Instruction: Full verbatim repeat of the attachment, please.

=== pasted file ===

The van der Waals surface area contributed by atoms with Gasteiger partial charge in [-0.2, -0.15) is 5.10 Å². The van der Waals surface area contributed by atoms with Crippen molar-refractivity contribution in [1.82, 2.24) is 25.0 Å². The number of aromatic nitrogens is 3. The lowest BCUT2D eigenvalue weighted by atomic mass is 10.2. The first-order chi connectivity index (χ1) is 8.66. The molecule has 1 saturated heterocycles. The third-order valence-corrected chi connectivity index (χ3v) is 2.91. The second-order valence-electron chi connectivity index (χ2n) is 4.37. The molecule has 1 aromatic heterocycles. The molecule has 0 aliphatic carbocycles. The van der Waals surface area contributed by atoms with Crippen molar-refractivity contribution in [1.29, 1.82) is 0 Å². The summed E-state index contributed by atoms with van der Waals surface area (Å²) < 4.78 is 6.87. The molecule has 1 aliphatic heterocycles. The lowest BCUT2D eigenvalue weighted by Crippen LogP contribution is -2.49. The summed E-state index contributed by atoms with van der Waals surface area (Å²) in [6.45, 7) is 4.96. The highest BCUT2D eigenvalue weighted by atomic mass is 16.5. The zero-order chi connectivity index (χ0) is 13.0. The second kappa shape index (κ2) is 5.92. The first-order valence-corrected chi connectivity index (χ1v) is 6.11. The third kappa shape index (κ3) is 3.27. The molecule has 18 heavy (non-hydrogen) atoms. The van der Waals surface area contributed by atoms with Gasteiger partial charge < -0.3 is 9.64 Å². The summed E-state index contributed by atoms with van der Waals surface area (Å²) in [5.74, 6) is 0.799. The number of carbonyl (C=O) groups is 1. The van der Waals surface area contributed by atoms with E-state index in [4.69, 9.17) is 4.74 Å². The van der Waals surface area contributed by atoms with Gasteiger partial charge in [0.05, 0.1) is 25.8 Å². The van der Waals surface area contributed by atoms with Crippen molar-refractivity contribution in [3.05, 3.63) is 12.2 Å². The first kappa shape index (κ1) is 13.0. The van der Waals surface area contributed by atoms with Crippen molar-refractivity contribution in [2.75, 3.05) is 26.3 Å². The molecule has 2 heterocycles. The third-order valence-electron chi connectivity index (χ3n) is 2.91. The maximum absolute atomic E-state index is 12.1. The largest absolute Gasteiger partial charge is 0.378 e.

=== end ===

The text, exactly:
The van der Waals surface area contributed by atoms with Gasteiger partial charge in [-0.2, -0.15) is 5.10 Å². The van der Waals surface area contributed by atoms with Crippen molar-refractivity contribution in [1.82, 2.24) is 25.0 Å². The number of aromatic nitrogens is 3. The lowest BCUT2D eigenvalue weighted by atomic mass is 10.2. The first-order chi connectivity index (χ1) is 8.66. The molecule has 1 saturated heterocycles. The third-order valence-corrected chi connectivity index (χ3v) is 2.91. The second-order valence-electron chi connectivity index (χ2n) is 4.37. The molecule has 1 aromatic heterocycles. The molecule has 0 aliphatic carbocycles. The van der Waals surface area contributed by atoms with Crippen molar-refractivity contribution in [1.29, 1.82) is 0 Å². The summed E-state index contributed by atoms with van der Waals surface area (Å²) < 4.78 is 6.87. The molecule has 1 aliphatic heterocycles. The lowest BCUT2D eigenvalue weighted by Crippen LogP contribution is -2.49. The summed E-state index contributed by atoms with van der Waals surface area (Å²) in [6.45, 7) is 4.96. The highest BCUT2D eigenvalue weighted by atomic mass is 16.5. The zero-order chi connectivity index (χ0) is 13.0. The second kappa shape index (κ2) is 5.92. The first-order valence-corrected chi connectivity index (χ1v) is 6.11. The third kappa shape index (κ3) is 3.27. The molecule has 18 heavy (non-hydrogen) atoms. The van der Waals surface area contributed by atoms with Gasteiger partial charge < -0.3 is 9.64 Å². The summed E-state index contributed by atoms with van der Waals surface area (Å²) in [5.74, 6) is 0.799. The number of carbonyl (C=O) groups is 1. The van der Waals surface area contributed by atoms with E-state index in [4.69, 9.17) is 4.74 Å². The van der Waals surface area contributed by atoms with Gasteiger partial charge in [0.05, 0.1) is 25.8 Å². The van der Waals surface area contributed by atoms with Crippen molar-refractivity contribution in [3.05, 3.63) is 12.2 Å². The first kappa shape index (κ1) is 13.0. The van der Waals surface area contributed by atoms with Crippen molar-refractivity contribution in [2.75, 3.05) is 26.3 Å². The molecule has 2 heterocycles. The third-order valence-electron chi connectivity index (χ3n) is 2.91. The maximum absolute atomic E-state index is 12.1. The largest absolute Gasteiger partial charge is 0.378 e.